1) a cooking facility with an on-board fuel source;
2) a gas or electric refrigerator; \
3) a toilet with exterior evacuation;
4) a heating or air conditioning system with an on-board power or fuel source separate from the vehicle engine;
5) a drinkable water supply system that includes at least a sink, a faucet, and a water tank with a an exterior service supply connection;
6) a 110-15 volt electric power supply.

If a van does not meet the RV equipment requirements, the applicant should purchase either passenger or B-truck license plates, depending on the design and use of the vehicle (625 ILCS 5/1-145.01).

From Dennis M (Dennis):
We are registered in Illinois and have had no problems whatsoever.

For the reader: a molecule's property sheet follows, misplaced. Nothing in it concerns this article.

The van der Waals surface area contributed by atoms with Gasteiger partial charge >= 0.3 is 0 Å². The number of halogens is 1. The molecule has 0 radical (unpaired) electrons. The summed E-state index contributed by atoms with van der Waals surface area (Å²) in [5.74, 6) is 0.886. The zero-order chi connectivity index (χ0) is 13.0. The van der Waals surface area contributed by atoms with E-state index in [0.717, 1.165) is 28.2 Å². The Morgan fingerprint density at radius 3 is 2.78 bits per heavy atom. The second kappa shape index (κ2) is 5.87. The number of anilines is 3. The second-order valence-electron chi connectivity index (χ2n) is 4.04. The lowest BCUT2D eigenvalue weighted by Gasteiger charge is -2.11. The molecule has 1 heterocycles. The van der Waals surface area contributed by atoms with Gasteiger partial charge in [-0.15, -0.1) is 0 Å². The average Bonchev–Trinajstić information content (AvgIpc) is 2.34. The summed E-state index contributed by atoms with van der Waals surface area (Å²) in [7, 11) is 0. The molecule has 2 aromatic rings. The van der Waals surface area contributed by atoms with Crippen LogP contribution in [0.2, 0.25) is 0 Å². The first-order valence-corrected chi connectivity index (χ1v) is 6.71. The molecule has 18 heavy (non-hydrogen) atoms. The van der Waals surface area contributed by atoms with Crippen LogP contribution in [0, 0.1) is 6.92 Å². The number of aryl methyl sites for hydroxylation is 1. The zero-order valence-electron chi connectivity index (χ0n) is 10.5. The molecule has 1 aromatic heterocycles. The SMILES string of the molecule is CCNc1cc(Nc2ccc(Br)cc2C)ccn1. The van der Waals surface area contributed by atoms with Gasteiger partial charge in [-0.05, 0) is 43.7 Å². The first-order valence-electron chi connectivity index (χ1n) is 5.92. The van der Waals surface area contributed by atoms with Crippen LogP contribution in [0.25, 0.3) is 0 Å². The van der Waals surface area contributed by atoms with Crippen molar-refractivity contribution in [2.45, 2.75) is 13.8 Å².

The main thing to remember is do not offer any more information than is required at registration. I made sure that my Volvo had the minimum mods required, took my paper work to the Elgin SOS office (DO NOT take the truck with you).

Handed the clerk the paper work, said "I need RV plates for this conversion to a motor home", she looked it over, looked up the appropriate page in her three ring binder, looked at me and said "so this is an over-the-road tractor that has been converted to a motor home?" I answered "yes" and walked out with RV plates.

My title says "Volvo Motor Home".

You will need a non-CDL class B operators license for a class 8 tractor (oops, motor home) or a class A operators license if the trailer is over 10k. The written test is a snap - I studied the CDL manual but when I went to take the test (you do have to go to a commercial SOS facility) he asked if I had studied the non-CDL manual. He handed me a small booklet that I read on the spot and then took and passed the test.